What Does Heartburn Feel Like?

Common signs include burning sensations in the chest and throat

Businesswoman sitting in front of a computer with her hand on her chest
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If you've never had heartburn, you may wonder how it feels. Heartburn is a symptom and not a disorder by itself. Heartburn is the most common symptom of gastroesophageal reflux disease (GERD) or acid reflux.

If you have unusual or severe sensations in your chest, it is important that you seek medical attention for a possible heart attack. Symptoms of a heart attack include chest pain, chest pressure, a cold sweat, fatigue, nausea, dizziness, or fainting.

Don't wait or assume it may be heartburn, contact emergency medical help.

Heartburn Symptoms

Many people have different heartburn triggers, but most people have similar heartburn symptoms.

  • A burning sensation in the chest: This burning sensation usually starts behind the breastbone (the sternum), and may travel up to the throat. It usually occurs shortly after eating and can last from a few minutes to several hours.
  • A burning feeling in the throat: There can be several causes of a burning throat, such as a sore throat or inflammation of the adenoids. A more common cause of this burning sensation is Gastroesophageal reflux disease (GERD). There can also be a sour, salty, or acidic taste in the mouth. This is a sensation of burning, usually high up in the neck though it can occur lower. The pain may worsen with swallowing. This burning sensation can result from irritation when stomach contents reflux up into the throat.
  • Sour or bitter taste in the mouth: This sour or bitter taste can occur when stomach contents reflux up into the esophagus and may reach the back of the throat. When the contents enter the back of the throat, a person will often have a sour or bitter taste in their mouth.
  • Difficulty swallowing: Trouble with swallowing (dysphagia) occurs when food does not pass normally from the mouth through the esophagus to the stomach. There may be a sensation of food sticking in the throat, chest pressure or "burning" after eating, or a feeling of choking. Difficulty swallowing could be a sign of various conditions, including erosive esophagitis and esophageal cancer, and should always be evaluated by a physician.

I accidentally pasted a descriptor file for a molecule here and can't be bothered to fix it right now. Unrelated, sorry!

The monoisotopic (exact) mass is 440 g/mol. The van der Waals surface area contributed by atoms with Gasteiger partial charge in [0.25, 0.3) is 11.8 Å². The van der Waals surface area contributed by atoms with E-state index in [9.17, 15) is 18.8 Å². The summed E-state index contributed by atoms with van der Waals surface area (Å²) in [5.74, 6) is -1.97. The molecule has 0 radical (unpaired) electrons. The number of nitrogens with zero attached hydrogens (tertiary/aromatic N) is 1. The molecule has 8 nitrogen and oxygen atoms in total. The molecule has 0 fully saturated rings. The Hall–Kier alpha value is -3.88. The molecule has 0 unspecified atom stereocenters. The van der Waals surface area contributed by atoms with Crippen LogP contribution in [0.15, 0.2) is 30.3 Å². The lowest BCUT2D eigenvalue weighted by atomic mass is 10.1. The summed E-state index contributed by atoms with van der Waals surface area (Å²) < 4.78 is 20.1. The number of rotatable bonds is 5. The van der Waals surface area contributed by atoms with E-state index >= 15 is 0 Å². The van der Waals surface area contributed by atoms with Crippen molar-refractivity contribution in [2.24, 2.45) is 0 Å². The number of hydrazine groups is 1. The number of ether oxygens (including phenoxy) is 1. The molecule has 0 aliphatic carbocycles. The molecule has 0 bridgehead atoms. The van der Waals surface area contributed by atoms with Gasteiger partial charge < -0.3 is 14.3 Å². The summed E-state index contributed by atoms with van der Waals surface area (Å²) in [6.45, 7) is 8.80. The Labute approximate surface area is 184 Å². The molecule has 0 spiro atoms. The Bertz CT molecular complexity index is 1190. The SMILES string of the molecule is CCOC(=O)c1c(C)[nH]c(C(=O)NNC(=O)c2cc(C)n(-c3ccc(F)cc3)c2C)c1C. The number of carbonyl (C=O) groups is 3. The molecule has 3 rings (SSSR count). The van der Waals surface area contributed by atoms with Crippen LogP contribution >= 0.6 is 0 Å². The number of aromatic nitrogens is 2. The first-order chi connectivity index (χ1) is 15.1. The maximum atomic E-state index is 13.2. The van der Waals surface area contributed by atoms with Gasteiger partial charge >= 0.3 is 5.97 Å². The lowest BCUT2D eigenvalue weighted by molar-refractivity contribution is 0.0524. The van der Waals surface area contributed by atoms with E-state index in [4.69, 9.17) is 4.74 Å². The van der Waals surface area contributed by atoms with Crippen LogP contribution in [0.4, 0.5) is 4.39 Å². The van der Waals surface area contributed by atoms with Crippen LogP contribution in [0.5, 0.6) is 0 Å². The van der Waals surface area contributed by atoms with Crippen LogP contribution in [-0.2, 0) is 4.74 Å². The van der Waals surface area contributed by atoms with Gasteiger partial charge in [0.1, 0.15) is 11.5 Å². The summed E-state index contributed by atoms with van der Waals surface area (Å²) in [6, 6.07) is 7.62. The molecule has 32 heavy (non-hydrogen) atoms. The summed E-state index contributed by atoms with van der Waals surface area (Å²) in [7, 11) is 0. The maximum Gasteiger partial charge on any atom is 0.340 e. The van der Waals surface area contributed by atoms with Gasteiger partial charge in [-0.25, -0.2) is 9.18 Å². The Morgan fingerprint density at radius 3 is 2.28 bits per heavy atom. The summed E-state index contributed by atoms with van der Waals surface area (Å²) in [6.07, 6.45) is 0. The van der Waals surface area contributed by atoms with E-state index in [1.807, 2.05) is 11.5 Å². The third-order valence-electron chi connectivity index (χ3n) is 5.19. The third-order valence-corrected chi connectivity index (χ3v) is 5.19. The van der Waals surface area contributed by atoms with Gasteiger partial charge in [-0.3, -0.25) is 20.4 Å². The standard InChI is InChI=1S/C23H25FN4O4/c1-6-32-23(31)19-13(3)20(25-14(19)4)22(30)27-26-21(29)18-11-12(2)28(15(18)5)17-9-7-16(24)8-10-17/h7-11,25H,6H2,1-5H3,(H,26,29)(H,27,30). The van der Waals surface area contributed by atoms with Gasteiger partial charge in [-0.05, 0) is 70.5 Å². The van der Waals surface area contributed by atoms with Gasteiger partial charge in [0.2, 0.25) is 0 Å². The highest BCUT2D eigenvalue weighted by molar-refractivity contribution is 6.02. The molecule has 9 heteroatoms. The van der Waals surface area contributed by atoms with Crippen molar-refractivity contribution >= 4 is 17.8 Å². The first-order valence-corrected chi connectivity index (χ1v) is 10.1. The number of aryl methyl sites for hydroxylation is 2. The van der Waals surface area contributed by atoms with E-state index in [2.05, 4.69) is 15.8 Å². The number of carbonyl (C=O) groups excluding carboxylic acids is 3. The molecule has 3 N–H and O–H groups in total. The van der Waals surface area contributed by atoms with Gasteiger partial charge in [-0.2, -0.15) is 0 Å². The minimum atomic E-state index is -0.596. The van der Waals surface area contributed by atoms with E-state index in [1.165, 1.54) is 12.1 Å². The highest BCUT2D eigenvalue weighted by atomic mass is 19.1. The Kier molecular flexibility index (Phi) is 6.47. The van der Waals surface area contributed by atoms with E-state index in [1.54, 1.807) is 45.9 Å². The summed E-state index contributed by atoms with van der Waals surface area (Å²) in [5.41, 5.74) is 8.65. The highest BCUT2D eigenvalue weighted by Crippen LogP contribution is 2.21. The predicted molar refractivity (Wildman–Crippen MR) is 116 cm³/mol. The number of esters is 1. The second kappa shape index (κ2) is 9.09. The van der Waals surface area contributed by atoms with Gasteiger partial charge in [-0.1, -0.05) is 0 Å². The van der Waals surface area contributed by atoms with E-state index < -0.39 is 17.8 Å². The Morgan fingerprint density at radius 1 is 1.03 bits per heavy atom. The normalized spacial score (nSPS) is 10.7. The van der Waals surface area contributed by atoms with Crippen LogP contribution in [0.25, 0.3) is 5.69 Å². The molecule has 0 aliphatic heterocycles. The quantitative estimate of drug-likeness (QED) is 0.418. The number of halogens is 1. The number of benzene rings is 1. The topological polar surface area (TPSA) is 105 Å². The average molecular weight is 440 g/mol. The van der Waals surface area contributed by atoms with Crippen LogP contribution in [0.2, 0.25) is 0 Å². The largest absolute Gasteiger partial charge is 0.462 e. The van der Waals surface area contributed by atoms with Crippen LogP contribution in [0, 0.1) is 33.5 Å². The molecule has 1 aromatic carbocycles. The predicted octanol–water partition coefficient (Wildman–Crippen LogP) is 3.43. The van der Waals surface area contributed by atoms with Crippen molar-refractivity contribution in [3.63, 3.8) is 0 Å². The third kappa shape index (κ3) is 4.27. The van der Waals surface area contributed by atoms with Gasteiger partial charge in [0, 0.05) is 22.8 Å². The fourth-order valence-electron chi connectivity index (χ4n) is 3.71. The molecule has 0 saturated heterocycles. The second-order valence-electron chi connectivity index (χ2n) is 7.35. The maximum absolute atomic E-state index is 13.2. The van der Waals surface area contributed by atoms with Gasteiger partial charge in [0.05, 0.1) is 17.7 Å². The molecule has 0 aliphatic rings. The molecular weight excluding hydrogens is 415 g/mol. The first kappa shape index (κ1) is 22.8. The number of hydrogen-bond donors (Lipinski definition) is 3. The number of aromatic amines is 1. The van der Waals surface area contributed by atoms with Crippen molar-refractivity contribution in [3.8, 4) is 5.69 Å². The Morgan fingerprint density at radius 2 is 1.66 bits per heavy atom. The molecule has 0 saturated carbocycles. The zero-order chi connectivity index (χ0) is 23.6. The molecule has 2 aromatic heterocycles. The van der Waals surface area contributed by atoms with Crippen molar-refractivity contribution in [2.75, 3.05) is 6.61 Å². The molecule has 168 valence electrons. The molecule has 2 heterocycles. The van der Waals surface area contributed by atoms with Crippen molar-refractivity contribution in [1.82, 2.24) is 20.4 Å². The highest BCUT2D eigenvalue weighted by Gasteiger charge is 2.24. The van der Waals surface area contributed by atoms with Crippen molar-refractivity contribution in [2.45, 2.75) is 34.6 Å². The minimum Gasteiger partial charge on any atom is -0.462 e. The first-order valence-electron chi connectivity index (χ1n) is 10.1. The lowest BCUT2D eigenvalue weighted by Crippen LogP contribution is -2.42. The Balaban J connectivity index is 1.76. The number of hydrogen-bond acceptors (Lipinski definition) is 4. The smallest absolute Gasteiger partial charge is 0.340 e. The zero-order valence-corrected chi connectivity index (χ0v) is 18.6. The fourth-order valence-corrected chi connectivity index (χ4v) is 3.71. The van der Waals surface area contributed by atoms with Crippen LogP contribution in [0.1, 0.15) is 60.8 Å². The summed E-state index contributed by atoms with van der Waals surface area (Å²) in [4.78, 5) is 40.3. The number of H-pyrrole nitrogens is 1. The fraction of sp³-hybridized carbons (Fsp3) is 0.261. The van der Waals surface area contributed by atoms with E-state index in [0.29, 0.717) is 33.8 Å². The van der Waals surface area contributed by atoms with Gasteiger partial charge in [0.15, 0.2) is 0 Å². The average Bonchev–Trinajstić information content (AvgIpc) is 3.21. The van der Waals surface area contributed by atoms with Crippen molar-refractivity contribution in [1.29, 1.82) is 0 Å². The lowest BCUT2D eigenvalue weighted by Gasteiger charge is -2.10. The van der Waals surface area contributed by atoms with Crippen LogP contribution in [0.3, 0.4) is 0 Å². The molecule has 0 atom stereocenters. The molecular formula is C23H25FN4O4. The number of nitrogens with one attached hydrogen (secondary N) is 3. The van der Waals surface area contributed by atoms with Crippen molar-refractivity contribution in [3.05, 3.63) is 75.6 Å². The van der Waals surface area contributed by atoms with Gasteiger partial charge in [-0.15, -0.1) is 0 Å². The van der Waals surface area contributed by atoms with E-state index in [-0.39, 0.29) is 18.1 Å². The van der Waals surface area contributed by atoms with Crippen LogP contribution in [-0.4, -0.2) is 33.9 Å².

• Chronic coughing: In some studies, GERD accounted for about 41 percent of cases of chronic cough in nonsmoking patients. If stomach acid reflux (back up) into the esophagus and is aspirated, it can cause coughing.
  • Wheezing or other asthma-like symptoms: Several studies suggest a significant link between GERD and asthma. The results of these studies show that up to 60 percent of people with asthma also have gastroesophageal reflux disease (GERD), compared with 10 percent of the general population. GERD can affect asthma when stomach acid reflux into the esophagus and is aspirated into the airways and lungs and can make breathing difficult and cause the patient to wheeze and cough.

Heartburn Triggers

Heartburn can be triggered for a number of reasons. These causes can include eating foods that often trigger heartburn, such as acidic foods (e.g. tomatoes and citrus fruits), drinking alcohol, smoking cigarettes, being pregnant, and being overweight.

When to See Your Doctor

For any new symptoms of heartburn that occur more than twice a week and aren't relieved by over-the-counter antacids, you should see your doctor. She will assess your heart health as well as your digestive symptoms. If you have chronic heartburn, you should speak with your doctor.

The two of you can discuss a treatment plan that works for you. A doctor will usually suggest lifestyle modifications first. You can also reduce your chances of heartburn occurring by avoiding foods that can trigger heartburn, and learning how to sleep to prevent nighttime heartburn.

Source:

Symptoms & Causes of GER & GERD. National Institute of Diabetes Digestive and Kidney Diseases. https://www.niddk.nih.gov/health-information/digestive-diseases/acid-reflux-ger-gerd-adults/symptoms-causes.

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